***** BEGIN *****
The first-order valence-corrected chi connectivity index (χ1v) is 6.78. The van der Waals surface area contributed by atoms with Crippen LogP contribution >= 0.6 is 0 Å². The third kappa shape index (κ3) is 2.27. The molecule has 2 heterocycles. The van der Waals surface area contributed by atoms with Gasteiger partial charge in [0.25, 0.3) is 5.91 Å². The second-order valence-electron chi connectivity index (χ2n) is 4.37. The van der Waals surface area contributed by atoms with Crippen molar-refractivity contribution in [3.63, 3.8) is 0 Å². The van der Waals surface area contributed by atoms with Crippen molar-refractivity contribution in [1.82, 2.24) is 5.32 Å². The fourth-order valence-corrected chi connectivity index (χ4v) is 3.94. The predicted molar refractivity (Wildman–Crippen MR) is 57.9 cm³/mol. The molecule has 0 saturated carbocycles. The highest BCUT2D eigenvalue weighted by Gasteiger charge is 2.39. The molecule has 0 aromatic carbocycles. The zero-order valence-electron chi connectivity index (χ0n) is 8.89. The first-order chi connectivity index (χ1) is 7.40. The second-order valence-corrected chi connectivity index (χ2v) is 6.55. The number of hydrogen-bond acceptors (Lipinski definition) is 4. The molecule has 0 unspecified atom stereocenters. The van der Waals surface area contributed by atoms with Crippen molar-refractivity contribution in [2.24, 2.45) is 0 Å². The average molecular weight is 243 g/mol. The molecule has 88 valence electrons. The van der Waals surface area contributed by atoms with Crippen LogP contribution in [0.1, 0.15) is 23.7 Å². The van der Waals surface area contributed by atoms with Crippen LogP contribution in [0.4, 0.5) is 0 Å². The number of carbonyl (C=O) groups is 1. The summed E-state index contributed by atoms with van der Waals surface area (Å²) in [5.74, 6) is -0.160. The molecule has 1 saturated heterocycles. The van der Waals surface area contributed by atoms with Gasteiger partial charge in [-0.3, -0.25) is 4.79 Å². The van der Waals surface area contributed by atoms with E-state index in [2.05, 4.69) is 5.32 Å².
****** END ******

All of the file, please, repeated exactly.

The first-order valence-corrected chi connectivity index (χ1v) is 6.78. The van der Waals surface area contributed by atoms with Crippen LogP contribution >= 0.6 is 0 Å². The third kappa shape index (κ3) is 2.27. The molecule has 2 heterocycles. The van der Waals surface area contributed by atoms with Gasteiger partial charge in [0.25, 0.3) is 5.91 Å². The second-order valence-electron chi connectivity index (χ2n) is 4.37. The van der Waals surface area contributed by atoms with Crippen molar-refractivity contribution in [3.63, 3.8) is 0 Å². The van der Waals surface area contributed by atoms with Crippen molar-refractivity contribution in [1.82, 2.24) is 5.32 Å². The fourth-order valence-corrected chi connectivity index (χ4v) is 3.94. The predicted molar refractivity (Wildman–Crippen MR) is 57.9 cm³/mol. The molecule has 0 saturated carbocycles. The highest BCUT2D eigenvalue weighted by Gasteiger charge is 2.39. The molecule has 0 aromatic carbocycles. The zero-order valence-electron chi connectivity index (χ0n) is 8.89. The first-order chi connectivity index (χ1) is 7.40. The second-order valence-corrected chi connectivity index (χ2v) is 6.55. The number of hydrogen-bond acceptors (Lipinski definition) is 4. The molecule has 0 unspecified atom stereocenters. The van der Waals surface area contributed by atoms with Crippen molar-refractivity contribution in [2.24, 2.45) is 0 Å². The average molecular weight is 243 g/mol. The molecule has 88 valence electrons. The van der Waals surface area contributed by atoms with Crippen LogP contribution in [0.1, 0.15) is 23.7 Å². The van der Waals surface area contributed by atoms with Crippen LogP contribution in [0.4, 0.5) is 0 Å². The number of carbonyl (C=O) groups is 1. The summed E-state index contributed by atoms with van der Waals surface area (Å²) in [5.74, 6) is -0.160. The molecule has 1 saturated heterocycles. The van der Waals surface area contributed by atoms with Gasteiger partial charge in [-0.3, -0.25) is 4.79 Å². The van der Waals surface area contributed by atoms with E-state index in [2.05, 4.69) is 5.32 Å².